Capitol Reef National Park Stories and Tips

What is the Grand Staircase?

The Grand Staircase is the dominant geologic feature of the Colorado Plateau. The Grand Canyon is one small part of the Grand Staircase. There is nothing else on Earth like the Grand Staircase, which is so large it cannot be seen, it must be imagined. The Grand Staircase is a series of high plateaus piled one on top of another, much like a flight of stairs starting at the bottom of the Grand Canyon, more that 1,000 feet below sea level, and rising to 10,450 feet on Boulder Mtn., aka the Aquarius Plateau.

Geologists flock to the Grand Staircase for its unique scientific importance. The Grand Staircase is the only place on Earth where the entire geologic history of the world, more than three billion years, can be seen without having to dig holes. Pre-Cambrian rock, the Earth’s oldest surface rock, is exposed near the bottom of the Grand Canyon. The Aquarius Plateau is capped by the youngest.

You can picture the Grand Staircase as a flight of stairs, but ultimately that image fails because stairs go up, then go flat, then go up again, etc., but not the Grand Staircase. The first step up from the very bottom of the Grand Canyon is a big one, 8,000 feet, to the Kaibab Plateau. But the Kaibab is not flat. It drops about 3,000 feet as you travel north to the foot of the next step, the Vermillion Cliffs, which rise 2,000 feet above the valley floor but top off 1,000 feet lower than the top of the step out of the Grand Canyon. Look up Grand Staircase on Wikipedia. There is a good NPS 3-D drawing illustrating its structure.

Where did the Grand Staircase come from? For more than 1.5 billion years, the surface of the Colorado Plateau went up and down, as the continents shifted around the surface of the planet. The down cycles took the surface of the Colorado Plateau hundreds of feet below sea level, and it became part of the oceans. Erosion of the surrounding land carried sand into this shallow sea, where it formed sandstone. Then the Earth shifted, and lifted the sea floor well above sea level—today’s Colorado Plateau is 600-14,000 ft. above sea level—and what was once water became desert where occasional rain eroded the sandstone, covering the surface of the world’s biggest desert* with sand. Winds blew the sand into great sand dunes. When the earth sank under the seas again, these sand dunes were also transformed into rock. The petrified sand dunes are best seen driving into Zion National Park from the east on UT Rt 9, and are easily identified by the erratic strata in the rock which were formed by the shifting of the winds piling up sand from every which way.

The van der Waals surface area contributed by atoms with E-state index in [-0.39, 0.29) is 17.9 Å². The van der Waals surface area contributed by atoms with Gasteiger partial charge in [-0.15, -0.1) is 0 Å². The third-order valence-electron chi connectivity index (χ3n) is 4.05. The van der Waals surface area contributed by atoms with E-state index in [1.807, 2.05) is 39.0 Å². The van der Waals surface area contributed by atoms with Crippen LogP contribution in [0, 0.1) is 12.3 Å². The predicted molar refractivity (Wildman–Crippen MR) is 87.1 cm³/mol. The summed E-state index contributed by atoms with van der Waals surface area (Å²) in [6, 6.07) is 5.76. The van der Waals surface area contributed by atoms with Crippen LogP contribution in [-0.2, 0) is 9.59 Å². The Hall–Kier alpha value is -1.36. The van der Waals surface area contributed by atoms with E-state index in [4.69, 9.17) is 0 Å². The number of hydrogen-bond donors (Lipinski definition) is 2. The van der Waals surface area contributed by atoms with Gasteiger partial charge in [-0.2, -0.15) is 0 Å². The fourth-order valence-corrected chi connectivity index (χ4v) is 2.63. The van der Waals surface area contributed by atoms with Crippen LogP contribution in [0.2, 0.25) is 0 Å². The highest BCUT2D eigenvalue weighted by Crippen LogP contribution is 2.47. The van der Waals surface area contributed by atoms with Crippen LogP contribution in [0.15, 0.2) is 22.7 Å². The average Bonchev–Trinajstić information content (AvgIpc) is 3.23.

The last time the earth rose and pushed what was at the bottom of the sea up above sea level, it pushed the eastern side of the Colorado Plateau up faster than the west so that rainfall on the western slopes of the mountians in Colorado drained to the west, across the Colorado Plateau, creating today’s Colorado River. As the land slowly rose, the river cut a great canyon down through the slowly rising rock near the end of its journey across the Colorado Plateau—the Grand Canyon. Although desert, rain gradually wore away the softer rocks, leaving behind towering plies of harder rock that were more resistant to erosion, the plateaus that now form the Grand Staircase.

The youngest rock strata exposed in the Grand Canyon is the oldest rock seen in Zion Canyon.
The youngest rock at the top of the cliffs of Zion Canyon is the oldest rock at the bottom of Bryce Canyon.

On the Grand Staircase, tourists find some of the most amazing scenery on Earth, the Grand Canyon, Zion National Park, Bryce Canyon in the side of the Pink Cliffs, Grand Staircase, Escalante National Monument, and the rugged back country of the Vermillion, White, Grey, and Black Cliffs. The rocks of the Grand Staircase come in every possible color for rock: red, yellow, black, green, white, orange, tan, and grey. Red is the dominant color, giving its name to the commonly used expression for this part of the continent, Red Rock Country.

Capitol Reef, although part of the same geologic province as Grand Staircase, is not part of Grand Staircase itself. Back to mental images; picture the Grand Staircase as a layer cake cut through from the top at an angle, then one side of the cake removed to expose the layers to view from the side.
That’s the Grand Staircase. Capitol Reef is a giant wrinkle in the layers, at almost a right angle to the exposed side of the cake.

Looking west from the west side of the Reef, the tall dark mountain defining the western horizon is Boulder Mtn., called the Aqurius Plateau from the other side, and the top step of Grand Staircase.

The best way for the visitor to see the Grand Staircase is by driving from the north rim of the Grand Canyon to Sunset Point in Bryce Canyon National Park. After dropping down into the desert from the forests on the Kaibab Plateau, the Vermillion Cliffs are the ridge disappearing into the distance on the right. Between Kanab and UT Rt 14, there are occasional glimpses of the White Cliffs to the right of US 89. From Sunset Point, look down at the Pink Cliffs, and out to the left to see the Aquarius Plateau.

* The Sahara Desert is small time compared to the desert that helped create Zion National Park.

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